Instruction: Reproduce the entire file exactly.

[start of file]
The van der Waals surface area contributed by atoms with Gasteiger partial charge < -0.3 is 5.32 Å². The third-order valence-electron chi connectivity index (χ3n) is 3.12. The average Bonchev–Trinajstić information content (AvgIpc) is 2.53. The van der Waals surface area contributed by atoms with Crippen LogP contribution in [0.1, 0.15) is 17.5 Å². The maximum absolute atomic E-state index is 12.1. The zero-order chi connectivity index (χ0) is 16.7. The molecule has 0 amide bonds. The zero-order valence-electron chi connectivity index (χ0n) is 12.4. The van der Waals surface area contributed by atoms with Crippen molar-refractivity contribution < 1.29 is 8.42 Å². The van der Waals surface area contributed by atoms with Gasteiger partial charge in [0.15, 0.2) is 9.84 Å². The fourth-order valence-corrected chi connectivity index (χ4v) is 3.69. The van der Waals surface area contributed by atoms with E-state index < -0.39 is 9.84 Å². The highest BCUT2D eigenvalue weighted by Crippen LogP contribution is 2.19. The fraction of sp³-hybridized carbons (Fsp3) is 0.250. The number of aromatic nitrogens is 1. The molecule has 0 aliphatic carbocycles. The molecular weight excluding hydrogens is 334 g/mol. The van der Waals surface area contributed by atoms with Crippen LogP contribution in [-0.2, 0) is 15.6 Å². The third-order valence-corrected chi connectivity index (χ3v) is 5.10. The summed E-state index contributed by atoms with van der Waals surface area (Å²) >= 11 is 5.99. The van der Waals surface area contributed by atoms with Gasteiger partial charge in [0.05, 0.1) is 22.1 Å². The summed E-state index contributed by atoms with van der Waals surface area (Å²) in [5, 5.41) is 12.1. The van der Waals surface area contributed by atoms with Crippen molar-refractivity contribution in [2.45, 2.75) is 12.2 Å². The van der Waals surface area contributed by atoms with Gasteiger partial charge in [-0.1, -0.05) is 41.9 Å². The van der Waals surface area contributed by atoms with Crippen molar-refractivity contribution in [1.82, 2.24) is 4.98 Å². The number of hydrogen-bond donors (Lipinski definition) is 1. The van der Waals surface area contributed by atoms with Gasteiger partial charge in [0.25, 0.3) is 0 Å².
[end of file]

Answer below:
The van der Waals surface area contributed by atoms with Gasteiger partial charge < -0.3 is 5.32 Å². The third-order valence-electron chi connectivity index (χ3n) is 3.12. The average Bonchev–Trinajstić information content (AvgIpc) is 2.53. The van der Waals surface area contributed by atoms with Crippen LogP contribution in [0.1, 0.15) is 17.5 Å². The maximum absolute atomic E-state index is 12.1. The zero-order chi connectivity index (χ0) is 16.7. The molecule has 0 amide bonds. The zero-order valence-electron chi connectivity index (χ0n) is 12.4. The van der Waals surface area contributed by atoms with Crippen molar-refractivity contribution < 1.29 is 8.42 Å². The van der Waals surface area contributed by atoms with Gasteiger partial charge in [0.15, 0.2) is 9.84 Å². The fourth-order valence-corrected chi connectivity index (χ4v) is 3.69. The van der Waals surface area contributed by atoms with E-state index < -0.39 is 9.84 Å². The highest BCUT2D eigenvalue weighted by Crippen LogP contribution is 2.19. The fraction of sp³-hybridized carbons (Fsp3) is 0.250. The number of aromatic nitrogens is 1. The molecule has 0 aliphatic carbocycles. The molecular weight excluding hydrogens is 334 g/mol. The van der Waals surface area contributed by atoms with Crippen LogP contribution in [-0.2, 0) is 15.6 Å². The third-order valence-corrected chi connectivity index (χ3v) is 5.10. The summed E-state index contributed by atoms with van der Waals surface area (Å²) >= 11 is 5.99. The van der Waals surface area contributed by atoms with Gasteiger partial charge in [0.05, 0.1) is 22.1 Å². The summed E-state index contributed by atoms with van der Waals surface area (Å²) in [5, 5.41) is 12.1. The van der Waals surface area contributed by atoms with Crippen molar-refractivity contribution in [2.45, 2.75) is 12.2 Å². The van der Waals surface area contributed by atoms with Gasteiger partial charge in [-0.1, -0.05) is 41.9 Å². The van der Waals surface area contributed by atoms with Crippen molar-refractivity contribution in [1.82, 2.24) is 4.98 Å². The number of hydrogen-bond donors (Lipinski definition) is 1. The van der Waals surface area contributed by atoms with Gasteiger partial charge in [0.25, 0.3) is 0 Å².